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Creating and sharing the right mood is critical for any creative project. In this short course, Nigel French explains what makes up a mood board and how to create your own. Learn how to curate and present a mood board that will keep your project, your design team, and your clients on track.
Let's begin by answering the question, what is a mood board? Sometimes called an inspiration board, a mood board is a print or screen document that is a collage of images, text, textures, patterns, and sometimes even objects. Its purpose is to focus the design process. Before launching into the design of a piece, be it a branding project, book cover, poster, website, or advertising campaign, putting together a mood board allows you to collect your influences and explore different aspects of the project.
Its color palette, its typography, its photo or illustration style, its texture, and its shape. A printed mood board can be mounted on posterboard and presented in person to your design team or clients. A screen mood board can be sent by email as a PDF, or viewed online, either as a website or through one of several online mood board creation tools. A mood board may be a loose collage or a more refined layout, depending on your personal style and the requirements of the project.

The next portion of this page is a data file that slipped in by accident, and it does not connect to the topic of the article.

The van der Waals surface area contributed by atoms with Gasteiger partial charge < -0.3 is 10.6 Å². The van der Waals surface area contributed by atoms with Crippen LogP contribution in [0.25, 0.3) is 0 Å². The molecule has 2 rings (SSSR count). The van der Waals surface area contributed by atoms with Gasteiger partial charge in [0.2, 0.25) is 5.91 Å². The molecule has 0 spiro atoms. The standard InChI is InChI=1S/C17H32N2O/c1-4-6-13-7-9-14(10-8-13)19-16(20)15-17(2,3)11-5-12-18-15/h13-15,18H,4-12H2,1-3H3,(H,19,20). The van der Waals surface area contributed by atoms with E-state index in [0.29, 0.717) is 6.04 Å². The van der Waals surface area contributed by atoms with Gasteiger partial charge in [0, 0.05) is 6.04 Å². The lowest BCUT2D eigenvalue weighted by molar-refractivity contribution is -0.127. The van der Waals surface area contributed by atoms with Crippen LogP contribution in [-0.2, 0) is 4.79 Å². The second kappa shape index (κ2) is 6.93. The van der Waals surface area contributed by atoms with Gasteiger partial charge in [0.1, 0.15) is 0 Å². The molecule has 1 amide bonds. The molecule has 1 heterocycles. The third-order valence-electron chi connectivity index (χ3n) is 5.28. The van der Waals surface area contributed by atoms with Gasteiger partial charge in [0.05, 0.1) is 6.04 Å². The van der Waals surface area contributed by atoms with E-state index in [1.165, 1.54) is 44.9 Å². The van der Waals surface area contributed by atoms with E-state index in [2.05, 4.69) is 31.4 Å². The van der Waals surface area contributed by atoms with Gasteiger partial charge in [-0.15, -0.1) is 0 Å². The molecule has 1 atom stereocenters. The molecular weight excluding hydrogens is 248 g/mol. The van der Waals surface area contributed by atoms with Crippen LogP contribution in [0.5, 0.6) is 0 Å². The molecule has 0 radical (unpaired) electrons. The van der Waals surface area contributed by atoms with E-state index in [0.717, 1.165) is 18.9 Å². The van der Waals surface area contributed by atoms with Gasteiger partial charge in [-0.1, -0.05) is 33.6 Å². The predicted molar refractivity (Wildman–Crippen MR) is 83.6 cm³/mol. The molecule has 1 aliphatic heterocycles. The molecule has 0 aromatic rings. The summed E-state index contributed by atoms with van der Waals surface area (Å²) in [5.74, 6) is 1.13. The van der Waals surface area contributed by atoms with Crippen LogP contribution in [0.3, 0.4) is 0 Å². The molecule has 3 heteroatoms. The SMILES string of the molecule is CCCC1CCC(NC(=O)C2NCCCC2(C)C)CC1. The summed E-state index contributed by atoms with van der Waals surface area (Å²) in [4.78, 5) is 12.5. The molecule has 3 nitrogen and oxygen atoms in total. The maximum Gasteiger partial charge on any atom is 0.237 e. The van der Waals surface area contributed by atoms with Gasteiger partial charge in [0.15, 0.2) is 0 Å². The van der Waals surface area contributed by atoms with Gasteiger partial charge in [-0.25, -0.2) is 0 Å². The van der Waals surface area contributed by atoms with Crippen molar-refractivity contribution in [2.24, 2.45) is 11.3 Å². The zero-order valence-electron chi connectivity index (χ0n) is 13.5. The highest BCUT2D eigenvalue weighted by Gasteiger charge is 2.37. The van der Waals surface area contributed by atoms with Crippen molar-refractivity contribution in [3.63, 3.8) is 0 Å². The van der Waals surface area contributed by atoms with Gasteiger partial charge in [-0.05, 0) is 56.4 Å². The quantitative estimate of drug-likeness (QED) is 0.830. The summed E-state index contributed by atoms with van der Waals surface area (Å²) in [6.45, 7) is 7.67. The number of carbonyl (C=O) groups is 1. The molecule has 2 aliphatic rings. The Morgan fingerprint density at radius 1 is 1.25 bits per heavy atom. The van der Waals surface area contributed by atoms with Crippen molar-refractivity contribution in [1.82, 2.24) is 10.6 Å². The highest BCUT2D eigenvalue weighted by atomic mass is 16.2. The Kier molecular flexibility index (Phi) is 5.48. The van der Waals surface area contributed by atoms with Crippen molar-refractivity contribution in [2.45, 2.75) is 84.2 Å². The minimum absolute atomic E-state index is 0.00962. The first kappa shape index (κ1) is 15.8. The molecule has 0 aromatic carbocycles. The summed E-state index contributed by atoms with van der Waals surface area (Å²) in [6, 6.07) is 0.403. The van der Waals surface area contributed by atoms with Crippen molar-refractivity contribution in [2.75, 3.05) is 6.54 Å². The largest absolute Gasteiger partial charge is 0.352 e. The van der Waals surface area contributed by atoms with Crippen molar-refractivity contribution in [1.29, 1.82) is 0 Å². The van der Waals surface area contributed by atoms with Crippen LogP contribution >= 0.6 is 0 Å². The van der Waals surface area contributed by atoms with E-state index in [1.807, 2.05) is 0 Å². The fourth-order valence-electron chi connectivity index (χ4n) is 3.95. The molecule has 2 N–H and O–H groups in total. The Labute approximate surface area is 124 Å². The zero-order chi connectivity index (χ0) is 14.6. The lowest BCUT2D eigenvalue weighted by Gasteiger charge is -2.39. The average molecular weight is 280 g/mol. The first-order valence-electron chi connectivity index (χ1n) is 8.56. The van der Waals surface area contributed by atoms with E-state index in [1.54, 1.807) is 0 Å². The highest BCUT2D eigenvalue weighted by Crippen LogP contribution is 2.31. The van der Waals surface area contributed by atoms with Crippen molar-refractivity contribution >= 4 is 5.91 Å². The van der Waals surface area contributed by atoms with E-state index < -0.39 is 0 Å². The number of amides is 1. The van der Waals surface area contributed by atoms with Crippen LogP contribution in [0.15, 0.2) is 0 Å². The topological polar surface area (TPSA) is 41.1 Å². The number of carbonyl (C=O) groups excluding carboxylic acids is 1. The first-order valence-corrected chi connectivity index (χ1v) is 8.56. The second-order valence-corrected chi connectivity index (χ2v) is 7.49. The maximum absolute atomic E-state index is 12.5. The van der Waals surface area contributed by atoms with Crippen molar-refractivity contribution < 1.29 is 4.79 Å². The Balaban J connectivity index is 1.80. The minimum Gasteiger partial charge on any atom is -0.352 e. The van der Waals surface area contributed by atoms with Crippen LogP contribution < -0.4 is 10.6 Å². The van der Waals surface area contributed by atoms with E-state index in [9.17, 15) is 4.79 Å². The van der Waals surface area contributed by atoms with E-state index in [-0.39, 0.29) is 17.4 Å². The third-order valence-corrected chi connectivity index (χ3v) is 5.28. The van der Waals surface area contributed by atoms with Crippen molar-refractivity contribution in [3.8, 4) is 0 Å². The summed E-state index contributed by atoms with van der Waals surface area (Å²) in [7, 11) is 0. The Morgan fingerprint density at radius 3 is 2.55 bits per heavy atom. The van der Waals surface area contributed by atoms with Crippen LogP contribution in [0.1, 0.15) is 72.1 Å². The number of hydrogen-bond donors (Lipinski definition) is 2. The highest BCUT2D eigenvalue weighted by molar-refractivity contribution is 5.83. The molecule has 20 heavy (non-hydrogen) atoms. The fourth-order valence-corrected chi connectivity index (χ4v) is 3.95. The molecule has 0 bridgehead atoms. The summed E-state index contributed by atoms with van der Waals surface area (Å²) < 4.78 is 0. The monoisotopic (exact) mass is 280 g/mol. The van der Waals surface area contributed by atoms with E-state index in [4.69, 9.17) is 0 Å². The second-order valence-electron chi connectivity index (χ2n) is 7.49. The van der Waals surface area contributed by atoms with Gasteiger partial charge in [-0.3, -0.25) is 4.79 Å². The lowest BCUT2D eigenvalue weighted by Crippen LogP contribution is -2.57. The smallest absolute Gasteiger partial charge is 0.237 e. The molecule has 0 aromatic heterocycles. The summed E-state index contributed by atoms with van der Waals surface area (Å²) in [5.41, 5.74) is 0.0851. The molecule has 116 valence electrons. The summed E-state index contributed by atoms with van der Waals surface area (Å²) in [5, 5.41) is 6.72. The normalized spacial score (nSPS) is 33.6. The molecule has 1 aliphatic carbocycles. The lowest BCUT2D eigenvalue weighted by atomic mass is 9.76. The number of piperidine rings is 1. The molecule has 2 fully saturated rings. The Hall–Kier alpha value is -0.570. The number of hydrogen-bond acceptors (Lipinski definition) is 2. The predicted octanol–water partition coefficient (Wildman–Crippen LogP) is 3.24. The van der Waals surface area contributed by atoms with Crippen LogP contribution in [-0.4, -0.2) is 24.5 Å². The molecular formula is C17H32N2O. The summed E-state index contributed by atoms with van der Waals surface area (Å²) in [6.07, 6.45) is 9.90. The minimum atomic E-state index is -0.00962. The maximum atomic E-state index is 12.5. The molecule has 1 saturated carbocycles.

Mood boards precede mock ups or prototypes in the design process. They are for capturing and organizing thoughts, impressions, themes, and feelings, rather than for coming up with type concepts. The mood board is about the atmosphere that the design will create. It allows you to explore and play with different styles without limitations. Those will come later, once the general design direction has been agreed. Though they may include text, mood boards are primarily visual.
Words are often inadequate when trying to convey design concepts. Words are subjective. One person's classy and understated may be another's stodgy and boring. Also, your client may not have a design vocabulary or share the same first language. It's common for a client to use phrases like, I'm not sure I know what I want, but I'll know it when I see it. In such cases, a mood board is essential. As it will be next to impossible for you to hit the right tone with your design without having first shared visual concepts with your client.
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